Enzyme Levels and Enzyme Digestive Support for CSID

Small Bowel Biopsy Results and Suggested Supplements

Here are the results from my own children’s small bowel biopsies. This is the test that confirmed their CSID diagnosis. If your child has had the small bowel biopsy, ask your doctor for the results so that you can compare them to normal levels.

Function of Lactase

Lactase’s primary function is to break down a type of sugar called lactose. Lactose is a sugar found in milk and other dairy products. As a large sugar compound, lactose cannot be absorbed naturally by your body. In order to metabolize this form of sugar, your body needs lactase to break down lactose into two smaller particles called glucose and galactose. These smaller sugar molecules are more easily absorbed by the cells in your intestine. Without lactase, lactose remains in your digestive tract and cannot be used by your body. http://www.livestrong.com/article/390563-what-are-the-functions-of-the-enzyme-lactase/#ixzz1khYBw3Sn

Functions of Maltase and Sucrase

There are a series of special enzymes that are necessary for the breakdown of specific things. Maltase, invertase, sucrase and diastase are all enzymes that break down specific sugars we ingest. Maltase and diastase break down malt sugar—the kinds of sugars you find in malt liquor and other malted foods. Invertase and sucrase also break down sugar but are better able to break down sucrose or table sugar. Those of us with a high sugar intake especially need these enzymes available. If they can’t do their job, the bacteria in our gut are the only things that have the advantage. Stomach cramps, bloating and gas can result if the sugar-digesting enzymes are inadequate.
Read More: http://www.beta-glucan-info.com/digestive_enzyme_facts.htm

Normal and Abnormal Ranges for Each Enzyme

Lactase: Normal Range 16.5- 32.5, Abnormal is less than 16
Sucrase: Normal Range 29-79.8, Abnormal is less than 25
Maltase: Normal Range 98-223.6, Abnormal is less than 100
Palatinase: Normal Range 4.6-17.6, Abnormal is less than

My son, Parker’s test results at 18 months old (2005):
Lactase: 30.4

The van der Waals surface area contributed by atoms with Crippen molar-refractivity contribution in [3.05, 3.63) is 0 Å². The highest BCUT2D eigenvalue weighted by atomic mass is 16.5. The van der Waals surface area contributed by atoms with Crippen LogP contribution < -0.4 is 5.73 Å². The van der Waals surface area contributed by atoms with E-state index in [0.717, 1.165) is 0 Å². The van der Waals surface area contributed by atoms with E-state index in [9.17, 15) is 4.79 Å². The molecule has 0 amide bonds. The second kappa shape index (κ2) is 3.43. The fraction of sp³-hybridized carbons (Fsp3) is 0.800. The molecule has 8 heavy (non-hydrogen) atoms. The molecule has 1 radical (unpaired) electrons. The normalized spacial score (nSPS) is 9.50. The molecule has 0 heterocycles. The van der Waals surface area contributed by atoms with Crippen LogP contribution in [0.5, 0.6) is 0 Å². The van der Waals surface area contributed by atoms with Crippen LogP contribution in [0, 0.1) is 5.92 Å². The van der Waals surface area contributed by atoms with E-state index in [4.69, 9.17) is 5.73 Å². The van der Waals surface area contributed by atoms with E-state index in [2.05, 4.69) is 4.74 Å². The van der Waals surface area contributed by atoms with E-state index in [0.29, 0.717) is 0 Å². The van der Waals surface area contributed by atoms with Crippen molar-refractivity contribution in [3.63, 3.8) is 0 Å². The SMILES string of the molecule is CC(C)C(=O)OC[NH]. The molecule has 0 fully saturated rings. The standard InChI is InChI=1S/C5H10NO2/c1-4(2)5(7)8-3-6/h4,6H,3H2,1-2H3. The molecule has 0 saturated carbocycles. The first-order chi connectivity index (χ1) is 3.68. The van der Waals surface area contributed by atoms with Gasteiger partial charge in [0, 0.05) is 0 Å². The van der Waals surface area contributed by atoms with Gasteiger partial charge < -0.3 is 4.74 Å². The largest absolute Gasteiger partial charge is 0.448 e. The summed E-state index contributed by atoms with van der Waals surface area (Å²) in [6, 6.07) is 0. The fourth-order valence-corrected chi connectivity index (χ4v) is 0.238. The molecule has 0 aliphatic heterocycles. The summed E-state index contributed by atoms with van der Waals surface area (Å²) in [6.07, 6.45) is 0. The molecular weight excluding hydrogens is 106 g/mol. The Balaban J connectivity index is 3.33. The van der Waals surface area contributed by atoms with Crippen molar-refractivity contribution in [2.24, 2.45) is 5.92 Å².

Sucrase: 6.6
Maltase: 39.0
Palatinase: 0

My daughter Elora’s test results at age 15 (2008)
Lactase: 21.1
Sucrase: 2.3
Maltase: 50.4
Paltinase: 2.3

Currently, they are both able to tolerate some starch from various sources but an excess of grain-based starches or legumes eventually leads to signs of inflammation and struggling immunity. Only when they are taking digestive and systemic enzymes on a regular basis, are they able to succeed including small portions of high-starch-based foods without symptoms.

Enzymes our Family Has Used with Success Include:

Digestive Enzymes

Carb Digest with Isogest appears to assist with the digestion of disaccharides, the primary deficient enzymes for those with CSID. I have contacted an expert from their company about determining the safety of this product for children. If you have used this product, please let me know if it works! This could be a great Sucraid substitute or complimentary enzyme therapy.

Vital-Zymes™ Chewable contain a full-spectrum of digestive enzymes focused on carbohydrate digestion plus enteric-coated serratia peptidase, a systemic enzyme that may help with supporting various healthy inflammation responses.

Vitazym Digest for those who will and can swallow capsules, or if needed, sprinkle half to one capsule on food. This formula includes a total of 18 enzymes to support digestion of proteins, carbohydrates, and fats.

Consult your medical practitioner regarding proper dosing for children.

Systemic Enzymes

For more on Systemic Enzymes, see the blog post I wrote for Energetic Nutrition HERE.

Vitalzym Extra Strength™

Fibrenza™

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Carbohydrate Malabsorption Medical Articles

I took the next step in organizing all my notes today. At the bottom of my files I came across an article published by HUMAN MUTATION that I must have pulled from a medical database when I was working on my degree a few years back. I noticed the article referred to CSID as “Congenital Carbohydrate Malabsorption”. I then plugged in this phrase to my Google and Bing search engines and discoverd the following online articles that also mention congenital sucrase-isomaltase deficiency. I am not sure why these article do not appear when searching CSID, but I figured the best I could do to help others trying to find more information would be to include the links here.

As usual, these describe the cause of CSID and little of the treatment, recipes, etc. However, I am providing them to assist in understanding what CSID is, an important factor in understanding why  certain foods should be avoided.

Pediatric Malabsorption Syndromes

Carbohydrate Intolerance

Carbohydrate Malabsorption

Carbohydrate Malabsorption/Intolerance (refers primarily to infants)

Also, there is another CSID page on Facebook called CSID and Us. It seems to have recent activity and is another way for us to connect with other CSID parents.